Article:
California State University, Los Angeles , California
April 4, 2019
April 4, 2019
April 6, 2019
PSW Section Meeting Papers - Disregard start and end time - for online paper access only
Pacific Southwest Section Meeting Paper Submissions
Human-factors engineering has long been considered an integral part of engineering. It focuses on the application of human physical and psychological characteristics to the design of engineering devices/systems so that the products and solutions can better serve human needs. There has been a long history of efforts in incorporating human factors in engineering education, such as teaching ergonomics in product and space design. However, this idea and practice has not been implemented in the area of fire science and engineering education: little or limited emphasis of human factors are included in current curriculum. In fact, human behavior in fire is at the core of all fire safety regulations, projects and service actions. It is the basis of various engineering solutions for fire safety. Therefore it is of imperative necessity to teach students to look at fire protection from human perspective, and understand the human factors that have shaped a variety of problem-solving in fire protection engineering.
Transform the idea. To transform the idea into teaching practice, a new course, Human Behavior & Fire Protection, was designed and attempted in fall semester of 2016, 2017 and 2018. This course introduces various human behaviors during fire emergency with a focus on interactions among fire, building, and occupants. It examines human decision-making process in a fire emergency, i.e. how people become aware of the fire and make decisions for evacuation or protection. It examines various behaviors during evacuation, including panic behavior, re-entry behavior, delayed evacuation, crowd behavior, exit pattern, etc. Furthermore, the course discusses how these behaviors may affect the engineers to design safe egress path and effective protection systems such as fire detection, suppression and smoke control system. Another key issue examined in this course is responses and behaviors of disabled/impaired/aging population under fire situation. Engineering solutions to accommodate their special needs during fire emergency are studied in detail, correspondingly.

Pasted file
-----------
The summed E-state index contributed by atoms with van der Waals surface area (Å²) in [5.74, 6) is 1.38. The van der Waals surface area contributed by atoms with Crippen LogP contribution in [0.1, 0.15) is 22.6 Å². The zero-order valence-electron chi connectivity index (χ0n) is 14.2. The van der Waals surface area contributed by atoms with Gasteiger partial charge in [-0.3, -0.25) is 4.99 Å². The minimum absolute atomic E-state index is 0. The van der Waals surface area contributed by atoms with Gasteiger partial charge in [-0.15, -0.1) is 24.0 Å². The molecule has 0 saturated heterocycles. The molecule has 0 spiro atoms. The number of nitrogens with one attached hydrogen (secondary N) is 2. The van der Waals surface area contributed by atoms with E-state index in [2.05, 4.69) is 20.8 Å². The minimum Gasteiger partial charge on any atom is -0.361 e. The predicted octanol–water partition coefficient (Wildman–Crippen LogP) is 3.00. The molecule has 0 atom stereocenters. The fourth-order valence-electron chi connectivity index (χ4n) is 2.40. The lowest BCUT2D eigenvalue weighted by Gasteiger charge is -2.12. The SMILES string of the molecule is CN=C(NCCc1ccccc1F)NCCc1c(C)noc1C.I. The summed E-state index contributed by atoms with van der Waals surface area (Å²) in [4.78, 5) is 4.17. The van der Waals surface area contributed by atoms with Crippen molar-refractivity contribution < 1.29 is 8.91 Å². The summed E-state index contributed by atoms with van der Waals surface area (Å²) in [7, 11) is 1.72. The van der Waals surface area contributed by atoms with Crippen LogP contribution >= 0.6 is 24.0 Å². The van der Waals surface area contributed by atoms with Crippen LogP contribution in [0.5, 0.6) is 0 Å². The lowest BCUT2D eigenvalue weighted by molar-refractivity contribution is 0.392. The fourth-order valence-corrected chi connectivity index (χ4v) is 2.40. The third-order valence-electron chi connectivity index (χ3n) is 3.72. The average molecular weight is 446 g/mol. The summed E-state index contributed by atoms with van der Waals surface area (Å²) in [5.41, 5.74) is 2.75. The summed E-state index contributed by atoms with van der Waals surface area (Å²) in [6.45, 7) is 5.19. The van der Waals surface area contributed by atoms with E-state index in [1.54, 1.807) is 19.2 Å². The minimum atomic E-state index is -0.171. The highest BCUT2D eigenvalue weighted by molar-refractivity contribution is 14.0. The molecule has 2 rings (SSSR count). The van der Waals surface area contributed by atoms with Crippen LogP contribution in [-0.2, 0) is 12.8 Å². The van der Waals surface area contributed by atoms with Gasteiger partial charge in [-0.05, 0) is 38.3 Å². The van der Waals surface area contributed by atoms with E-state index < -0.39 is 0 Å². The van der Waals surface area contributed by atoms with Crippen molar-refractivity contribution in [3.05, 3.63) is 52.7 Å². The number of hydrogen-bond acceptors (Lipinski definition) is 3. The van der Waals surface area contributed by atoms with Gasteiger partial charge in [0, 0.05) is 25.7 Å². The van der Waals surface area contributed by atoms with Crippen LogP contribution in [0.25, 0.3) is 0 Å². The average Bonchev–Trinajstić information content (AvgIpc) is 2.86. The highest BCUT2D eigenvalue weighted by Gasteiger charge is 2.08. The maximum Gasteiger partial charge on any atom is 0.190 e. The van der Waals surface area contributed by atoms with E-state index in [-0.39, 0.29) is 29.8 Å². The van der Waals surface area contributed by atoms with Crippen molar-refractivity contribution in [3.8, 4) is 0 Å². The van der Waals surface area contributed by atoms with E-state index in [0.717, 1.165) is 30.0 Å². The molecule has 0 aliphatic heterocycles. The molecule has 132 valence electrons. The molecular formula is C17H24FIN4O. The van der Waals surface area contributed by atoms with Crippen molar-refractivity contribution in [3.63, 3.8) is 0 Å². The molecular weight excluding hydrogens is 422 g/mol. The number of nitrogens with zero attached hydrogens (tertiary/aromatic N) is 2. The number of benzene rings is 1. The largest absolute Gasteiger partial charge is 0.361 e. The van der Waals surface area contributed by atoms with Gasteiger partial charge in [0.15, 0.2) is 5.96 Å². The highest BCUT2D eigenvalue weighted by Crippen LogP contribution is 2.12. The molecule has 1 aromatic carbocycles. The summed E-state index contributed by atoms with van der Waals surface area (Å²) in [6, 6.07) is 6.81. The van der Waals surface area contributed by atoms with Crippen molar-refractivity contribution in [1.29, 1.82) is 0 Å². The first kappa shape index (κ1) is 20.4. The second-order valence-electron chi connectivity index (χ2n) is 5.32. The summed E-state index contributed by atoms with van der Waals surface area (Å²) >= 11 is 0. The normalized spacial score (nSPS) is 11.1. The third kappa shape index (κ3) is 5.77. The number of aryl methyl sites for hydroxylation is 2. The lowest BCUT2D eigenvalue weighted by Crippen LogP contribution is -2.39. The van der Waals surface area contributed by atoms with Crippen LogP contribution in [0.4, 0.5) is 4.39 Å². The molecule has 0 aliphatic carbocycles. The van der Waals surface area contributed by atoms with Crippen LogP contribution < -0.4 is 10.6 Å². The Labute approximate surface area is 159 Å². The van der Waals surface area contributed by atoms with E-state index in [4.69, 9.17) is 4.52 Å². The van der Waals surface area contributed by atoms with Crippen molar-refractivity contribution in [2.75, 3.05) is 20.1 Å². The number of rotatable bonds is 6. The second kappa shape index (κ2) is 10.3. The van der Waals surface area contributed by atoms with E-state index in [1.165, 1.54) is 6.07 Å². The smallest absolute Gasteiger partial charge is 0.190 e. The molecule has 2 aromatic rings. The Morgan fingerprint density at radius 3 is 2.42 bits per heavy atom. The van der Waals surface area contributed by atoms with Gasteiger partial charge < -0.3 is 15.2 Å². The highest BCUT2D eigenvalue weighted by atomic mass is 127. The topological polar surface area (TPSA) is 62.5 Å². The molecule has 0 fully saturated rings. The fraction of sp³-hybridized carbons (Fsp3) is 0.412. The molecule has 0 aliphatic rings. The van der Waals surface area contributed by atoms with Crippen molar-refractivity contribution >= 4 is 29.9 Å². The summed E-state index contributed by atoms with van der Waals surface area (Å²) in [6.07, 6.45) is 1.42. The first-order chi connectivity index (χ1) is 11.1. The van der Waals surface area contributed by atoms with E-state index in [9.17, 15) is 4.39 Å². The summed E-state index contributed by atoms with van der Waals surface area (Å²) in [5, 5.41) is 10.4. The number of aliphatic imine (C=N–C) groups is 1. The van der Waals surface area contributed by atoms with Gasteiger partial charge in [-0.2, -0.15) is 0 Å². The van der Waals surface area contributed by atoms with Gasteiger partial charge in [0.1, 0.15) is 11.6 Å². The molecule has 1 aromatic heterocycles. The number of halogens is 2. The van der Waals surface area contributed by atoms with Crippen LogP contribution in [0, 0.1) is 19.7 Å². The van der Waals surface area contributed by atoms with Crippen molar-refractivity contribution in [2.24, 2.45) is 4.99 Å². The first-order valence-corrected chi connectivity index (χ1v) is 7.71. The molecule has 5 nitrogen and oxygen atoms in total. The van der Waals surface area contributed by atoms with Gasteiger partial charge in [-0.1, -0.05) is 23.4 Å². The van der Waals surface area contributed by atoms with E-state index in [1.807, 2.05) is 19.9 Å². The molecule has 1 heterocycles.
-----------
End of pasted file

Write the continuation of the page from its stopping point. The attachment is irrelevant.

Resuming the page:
Think out of the box. It would be insufficient to limit the learning of human factors in fire engineering on paper. In addition to weekly lessons, two course projects that require the application of knowledge leaned from lectures to real-world cases are planned during a semester. Students are asked to examine building fire safety features and fire protection engineering solutions in a real building, and find out the human factors that impacted/shaped these features/solutions. Furthermore, they are encouraged and challenged to propose better design solutions based on the understanding of human behaviors in a fire.
This case study elucidates how the ideas and methods of incorporating human factors in fire science/engineering curriculum are explored and tested. Feedbacks collected and lessons learned during 3-year practice are also discussed. It is anticipated that the discussions in this paper will help push forward the effort of emphasizing human factor in fire science/engineering education in future teaching practice and help students achieve a better learning outcome when creating “humane” fire engineering solutions for buildings.
Chen, L. X. (2019, April), Bringing Human Factors into Engineering Education Realm - A Case Study: Teaching Human Factors in Fire Protection Engineering Paper presented at 2019 Pacific Southwest Section Meeting, California State University, Los Angeles , California. https://188.8.131.52/31819
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